5 Dividends for the International Investor

After "How big is the yield?" the second question you should ask as an income investor is "How safe is the yield?" Whether you rely on the distributions to pay the bills or reinvest them to boost your returns, you want to know that your investments will continue to pay for years to come. This is why you should look for companies protected by wide economic moats with low payout ratios. These two factors will go a long way toward helping you build a rock-solid dividend portfolio, but I suggest you also look for high yielders with significant international exposure.

Why go global?
From a dividend perspective, the biggest advantage of looking for companies with international exposure is that global diversity helps the company generate the consistent cash flows necessary to maintain -- and ideally increase -- its dividend. For example, look at Philip Morris International (NYSE: PM  ) , which pays a 3.9% dividend. In the most recent quarter, total cigarette shipment volumes in the European Union dropped 3.5% year over year while shipments in Latin America declined 1.1%. However, shipment volumes increased 12.6% in Asia and 5.1% in Eastern Europe, the Middle East, and Africa, leading to a total shipment volume increase of 4.5%. This translated to a 26.4% increase in revenue -- or 15.9% excluding currency -- while net earnings increased 30.5%.

Another advantage of global companies is the potential for growth in emerging markets. Consider Yum! Brands (NYSE: YUM  ) , which pays a dividend of 1.9%. While I wouldn't expect to see stellar growth from its flagship brands -- Taco Bell, Pizza Hut, and KFC -- here in the U.S., it's a different story overseas. The company has opened more than 4,000 locations in China and hopes to eventually increase that number to 20,000. Meanwhile, Yum Restaurants International, which handles the company's locations outside of the U.S. and China, opened 193 new locations during the third quarter of 2011 and expected to have opened 900 new locations during the course of the year.

Time to break out the passport
Philip Morris and Yum! Brands both hold positions in my portfolio, but I'm always on the lookout for dividend-paying stocks with similar international exposure. Here are three such stocks from my watchlist.

Vodafone (NYSE: VOD  ) , which pays a dividend of 3.5%, not counting a special dividend, is the world's largest mobile phone operator. While investors may associate the company primarily with Europe, its reach actually spans the globe. Thanks to this, the company can offer stability like that of Philip Morris in addition to impressive growth from emerging markets such as Turkey, India, and Africa.

If you're looking to add a tech dividend to your portfolio, Intel's (Nasdaq: INTC  ) 3.3% yield probably isn't a bad choice. From the domestic standpoint, the company isn't all that exciting. The PC market has matured, leading to less-than-inspiring sales. Moreover, the company faces increasing competition from ARM Holdings. However, I think the billions of dollars Intel spends on research and development will help the company maintain its market dominance. As for growth, it still has plenty of opportunities in emerging markets and even if those markets wind up skipping over PCs in favor of mobile devices, the company can benefit from the infrastructure build-out required to support those devices.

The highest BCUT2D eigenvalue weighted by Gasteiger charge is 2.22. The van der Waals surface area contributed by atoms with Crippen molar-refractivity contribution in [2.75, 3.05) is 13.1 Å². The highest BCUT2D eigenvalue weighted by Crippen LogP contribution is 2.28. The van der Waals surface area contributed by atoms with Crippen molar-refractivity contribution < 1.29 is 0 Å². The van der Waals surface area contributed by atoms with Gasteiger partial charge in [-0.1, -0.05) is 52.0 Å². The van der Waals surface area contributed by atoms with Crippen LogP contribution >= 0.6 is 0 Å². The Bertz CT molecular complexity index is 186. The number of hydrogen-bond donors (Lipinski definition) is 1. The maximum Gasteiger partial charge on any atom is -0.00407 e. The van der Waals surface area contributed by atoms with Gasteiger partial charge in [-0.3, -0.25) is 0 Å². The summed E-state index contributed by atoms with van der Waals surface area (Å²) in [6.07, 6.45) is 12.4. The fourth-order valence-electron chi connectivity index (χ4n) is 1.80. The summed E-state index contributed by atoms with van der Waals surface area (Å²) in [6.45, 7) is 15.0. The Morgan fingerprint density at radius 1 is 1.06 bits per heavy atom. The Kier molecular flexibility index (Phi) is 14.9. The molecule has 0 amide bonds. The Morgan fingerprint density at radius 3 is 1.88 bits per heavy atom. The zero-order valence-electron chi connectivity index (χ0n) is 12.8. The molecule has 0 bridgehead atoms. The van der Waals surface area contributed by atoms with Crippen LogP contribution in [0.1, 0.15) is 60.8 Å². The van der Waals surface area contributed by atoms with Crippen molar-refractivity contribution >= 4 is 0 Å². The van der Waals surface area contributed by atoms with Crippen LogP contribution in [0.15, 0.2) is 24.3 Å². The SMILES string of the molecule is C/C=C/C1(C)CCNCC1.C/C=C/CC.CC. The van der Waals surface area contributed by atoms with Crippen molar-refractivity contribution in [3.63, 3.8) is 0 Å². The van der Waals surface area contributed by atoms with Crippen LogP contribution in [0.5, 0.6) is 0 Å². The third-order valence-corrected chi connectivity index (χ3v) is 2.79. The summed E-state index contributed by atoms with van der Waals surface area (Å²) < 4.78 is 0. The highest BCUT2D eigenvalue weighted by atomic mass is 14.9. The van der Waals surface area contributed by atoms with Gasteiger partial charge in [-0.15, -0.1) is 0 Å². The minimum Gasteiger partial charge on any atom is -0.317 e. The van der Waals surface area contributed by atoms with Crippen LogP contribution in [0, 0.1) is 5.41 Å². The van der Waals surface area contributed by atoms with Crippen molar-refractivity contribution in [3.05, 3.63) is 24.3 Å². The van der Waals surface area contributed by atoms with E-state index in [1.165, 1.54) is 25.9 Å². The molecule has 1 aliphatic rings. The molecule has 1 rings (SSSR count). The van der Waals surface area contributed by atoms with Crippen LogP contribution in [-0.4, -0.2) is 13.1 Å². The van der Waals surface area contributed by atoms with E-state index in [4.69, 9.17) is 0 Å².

For those of you looking for a good sin stock, but who have qualms about investing in tobacco, there's global booze maker Diageo (NYSE: DEO  ) . The company pays 3.4% and boasts an impressive portfolio of well-known beer and liquor brands including Smirnoff, Guinness, and Captain Morgan. Its distribution network spans 180 countries. The team over at Motley Fool Income Investor thinks the stock is a little pricey at the moment, so I'd keep this one on your watchlist for now and wait for a more attractive price.

Foolish takeaway
These are just a handful of the opportunities awaiting investors willing to take a more global view. If you'd like to learn about two more stocks prepared to profit in emerging markets and read more about Yum! Brands, then check out this special report "3 American Companies Set to Dominate the World." It's absolutely free, so click here to download it today.

The Motley Fool owns shares of Diageo, Yum! Brands, Philip Morris International, and Intel. The Fool has bought calls on Intel. Motley Fool newsletter services have recommended buying shares of Yum! Brands, Philip Morris International, Diageo, Vodafone Group, and Intel. Motley Fool newsletter services have recommended creating a bull call spread position in Intel. Try any of our Foolish newsletter services free for 30 days. We Fools may not all hold the same opinions, but we all believe that considering a diverse range of insights makes us better investors. The Motley Fool has a disclosure policy.

Fool contributor Patrick Martin owns shares of Philip Morris International and Yum! Brands. You can follow him on twitter @TMFpcmart03. We Fools may not all hold the same opinions, but we all believe that considering a diverse range of insights makes us better investors. The Motley Fool has a disclosure policy.


Read/Post Comments (14) | Recommend This Article (38)

Comments from our Foolish Readers